Thinking of improving your run form? Read this first.
As a runner, you want to get the most out of your runs and training, and improving your run form can improve your efficiency and speed while preventing injuries.
Changing your running form can be challenging, especially if you’ve been running the same way for years. In this blog post, we’ll explore why making gradual changes to your form is essential and how to do it correctly.
Don’t Overload Your Body
When changing your run form, it’s important to temper your expectations. Too many changes at once can overload your body, leading to fatigue, soreness, and even injury.
The best way to change your run form is to start with small doses of midfoot running.
Before making any changes, focus on building strength in your glutes, legs, and ankle flexibility, and it will help with the transition to midfoot running.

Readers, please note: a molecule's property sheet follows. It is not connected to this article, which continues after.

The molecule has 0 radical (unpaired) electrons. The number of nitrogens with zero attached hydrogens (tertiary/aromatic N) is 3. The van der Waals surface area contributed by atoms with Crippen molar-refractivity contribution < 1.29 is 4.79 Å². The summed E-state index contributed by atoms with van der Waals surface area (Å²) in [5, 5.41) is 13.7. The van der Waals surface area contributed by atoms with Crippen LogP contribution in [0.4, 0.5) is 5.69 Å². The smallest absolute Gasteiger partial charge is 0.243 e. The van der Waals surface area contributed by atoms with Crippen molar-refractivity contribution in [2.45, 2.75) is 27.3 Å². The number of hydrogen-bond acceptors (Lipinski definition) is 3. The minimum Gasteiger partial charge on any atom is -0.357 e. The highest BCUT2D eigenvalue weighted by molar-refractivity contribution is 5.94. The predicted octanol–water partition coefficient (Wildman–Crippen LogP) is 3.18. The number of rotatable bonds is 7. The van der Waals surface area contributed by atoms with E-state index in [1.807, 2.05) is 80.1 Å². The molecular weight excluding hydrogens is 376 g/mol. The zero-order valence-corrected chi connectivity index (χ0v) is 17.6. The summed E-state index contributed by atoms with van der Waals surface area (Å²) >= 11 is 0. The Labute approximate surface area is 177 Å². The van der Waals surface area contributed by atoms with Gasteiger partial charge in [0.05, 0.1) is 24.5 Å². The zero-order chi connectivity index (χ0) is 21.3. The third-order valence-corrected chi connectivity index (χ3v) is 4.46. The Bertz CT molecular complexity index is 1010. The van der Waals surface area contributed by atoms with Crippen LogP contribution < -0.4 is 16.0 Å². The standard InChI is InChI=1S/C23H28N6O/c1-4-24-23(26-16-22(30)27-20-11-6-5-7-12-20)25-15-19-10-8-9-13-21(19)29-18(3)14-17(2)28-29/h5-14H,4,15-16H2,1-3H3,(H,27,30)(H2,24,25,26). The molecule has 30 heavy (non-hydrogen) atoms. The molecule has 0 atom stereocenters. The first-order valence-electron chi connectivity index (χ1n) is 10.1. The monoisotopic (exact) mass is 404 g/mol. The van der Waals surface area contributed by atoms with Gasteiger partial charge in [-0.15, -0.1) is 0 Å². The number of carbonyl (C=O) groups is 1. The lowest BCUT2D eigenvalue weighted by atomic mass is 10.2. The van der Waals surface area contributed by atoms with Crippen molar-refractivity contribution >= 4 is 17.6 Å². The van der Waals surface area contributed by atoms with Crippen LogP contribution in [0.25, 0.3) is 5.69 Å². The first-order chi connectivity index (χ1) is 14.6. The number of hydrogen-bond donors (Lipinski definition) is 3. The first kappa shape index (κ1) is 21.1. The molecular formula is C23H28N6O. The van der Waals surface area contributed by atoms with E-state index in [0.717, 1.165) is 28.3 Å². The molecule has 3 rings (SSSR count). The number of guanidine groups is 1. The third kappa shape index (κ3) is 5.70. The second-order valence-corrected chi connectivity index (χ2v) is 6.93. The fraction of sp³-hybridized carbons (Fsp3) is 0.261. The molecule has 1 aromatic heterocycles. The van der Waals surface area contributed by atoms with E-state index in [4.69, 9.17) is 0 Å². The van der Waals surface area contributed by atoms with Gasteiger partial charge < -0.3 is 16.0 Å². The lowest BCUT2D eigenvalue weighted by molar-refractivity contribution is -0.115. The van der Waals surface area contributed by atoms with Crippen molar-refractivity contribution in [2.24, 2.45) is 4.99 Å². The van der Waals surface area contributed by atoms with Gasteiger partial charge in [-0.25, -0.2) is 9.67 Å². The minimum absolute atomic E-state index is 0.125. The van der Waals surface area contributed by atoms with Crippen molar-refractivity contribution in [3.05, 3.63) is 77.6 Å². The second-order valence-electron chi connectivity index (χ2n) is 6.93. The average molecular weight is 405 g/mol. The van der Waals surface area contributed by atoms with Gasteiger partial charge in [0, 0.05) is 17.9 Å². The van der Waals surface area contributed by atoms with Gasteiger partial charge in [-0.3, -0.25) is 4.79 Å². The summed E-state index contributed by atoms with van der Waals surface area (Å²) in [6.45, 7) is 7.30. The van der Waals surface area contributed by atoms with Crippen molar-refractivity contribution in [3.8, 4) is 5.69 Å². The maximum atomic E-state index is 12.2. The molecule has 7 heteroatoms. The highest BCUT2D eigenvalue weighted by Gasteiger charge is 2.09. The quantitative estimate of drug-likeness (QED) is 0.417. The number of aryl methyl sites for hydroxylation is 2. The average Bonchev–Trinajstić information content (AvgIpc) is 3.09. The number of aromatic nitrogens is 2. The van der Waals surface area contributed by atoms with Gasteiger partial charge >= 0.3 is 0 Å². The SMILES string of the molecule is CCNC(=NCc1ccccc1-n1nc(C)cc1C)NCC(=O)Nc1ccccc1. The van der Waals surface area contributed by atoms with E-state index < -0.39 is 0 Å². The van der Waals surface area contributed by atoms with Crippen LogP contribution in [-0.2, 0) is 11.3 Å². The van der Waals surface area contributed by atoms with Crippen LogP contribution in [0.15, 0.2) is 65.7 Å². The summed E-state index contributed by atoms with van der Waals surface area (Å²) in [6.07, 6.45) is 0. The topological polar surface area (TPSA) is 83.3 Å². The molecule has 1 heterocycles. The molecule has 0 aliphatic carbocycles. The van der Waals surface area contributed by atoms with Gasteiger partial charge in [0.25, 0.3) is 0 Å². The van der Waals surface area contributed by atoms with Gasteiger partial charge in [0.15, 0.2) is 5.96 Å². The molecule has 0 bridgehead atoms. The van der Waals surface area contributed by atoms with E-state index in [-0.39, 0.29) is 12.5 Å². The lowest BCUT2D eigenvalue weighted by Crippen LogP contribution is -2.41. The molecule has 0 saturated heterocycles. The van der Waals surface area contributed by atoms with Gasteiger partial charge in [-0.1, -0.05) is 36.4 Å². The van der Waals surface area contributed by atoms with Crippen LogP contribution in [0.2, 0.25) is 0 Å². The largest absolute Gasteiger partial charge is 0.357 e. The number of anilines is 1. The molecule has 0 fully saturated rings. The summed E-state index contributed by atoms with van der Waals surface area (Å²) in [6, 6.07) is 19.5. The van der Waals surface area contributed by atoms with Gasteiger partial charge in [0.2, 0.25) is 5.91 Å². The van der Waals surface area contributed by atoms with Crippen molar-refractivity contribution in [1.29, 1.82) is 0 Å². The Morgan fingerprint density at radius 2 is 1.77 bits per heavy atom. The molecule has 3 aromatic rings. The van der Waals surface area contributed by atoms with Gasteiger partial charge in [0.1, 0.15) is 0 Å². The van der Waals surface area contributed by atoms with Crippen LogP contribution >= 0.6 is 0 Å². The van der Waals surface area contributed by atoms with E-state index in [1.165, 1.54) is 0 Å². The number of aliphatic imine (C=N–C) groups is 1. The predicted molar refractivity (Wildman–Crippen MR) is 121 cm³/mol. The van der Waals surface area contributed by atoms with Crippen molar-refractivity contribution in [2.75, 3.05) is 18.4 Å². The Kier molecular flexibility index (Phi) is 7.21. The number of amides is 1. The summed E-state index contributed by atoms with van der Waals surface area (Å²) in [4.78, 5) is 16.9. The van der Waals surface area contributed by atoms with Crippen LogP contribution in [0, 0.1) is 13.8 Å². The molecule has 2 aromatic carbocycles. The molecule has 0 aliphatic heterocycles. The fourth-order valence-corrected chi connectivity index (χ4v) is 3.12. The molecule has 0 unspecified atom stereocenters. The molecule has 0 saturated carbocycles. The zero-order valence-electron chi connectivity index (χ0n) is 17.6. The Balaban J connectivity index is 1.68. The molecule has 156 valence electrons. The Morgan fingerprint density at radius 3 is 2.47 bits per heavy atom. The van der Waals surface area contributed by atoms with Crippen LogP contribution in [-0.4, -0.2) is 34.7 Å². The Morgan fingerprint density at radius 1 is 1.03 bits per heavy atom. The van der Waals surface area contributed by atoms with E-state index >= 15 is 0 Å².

Start with 10% of Every Mile
To start, practice your new form by running 10% of every mile/km with your new form. For example, if you’re going out for a three-mile run, run 10% of every mile with your new form. The toggling between your old and new form helps you feel the changes.
As you get more comfortable with your new form, increase the time you spend practicing the new form. For example, you can increase from 10% to 20% to 30%. Doing so trains your muscles and tendons for the change and can prevent injury.
The Benefits of Toggling.
As a Physical Therapist, toggling is one of the most effective ways to feel your form changes. Most runners are too quick and drastic with changing their run form.
They think, “if this is how I’m supposed to run, I’ll just do it.”
However, toggling is critical to making changes that last for the long run and preventing injury along the way.
In conclusion, start gradually when improving your run form. Focus on midfoot striking and practice 10% of every mile. As you get more comfortable, increase the time you spend practicing your new form, but always listen to your body and adjust as needed.
Improving your run form takes time and patience, but by making gradual changes, you’ll improve your performance and prevent injury in the long run.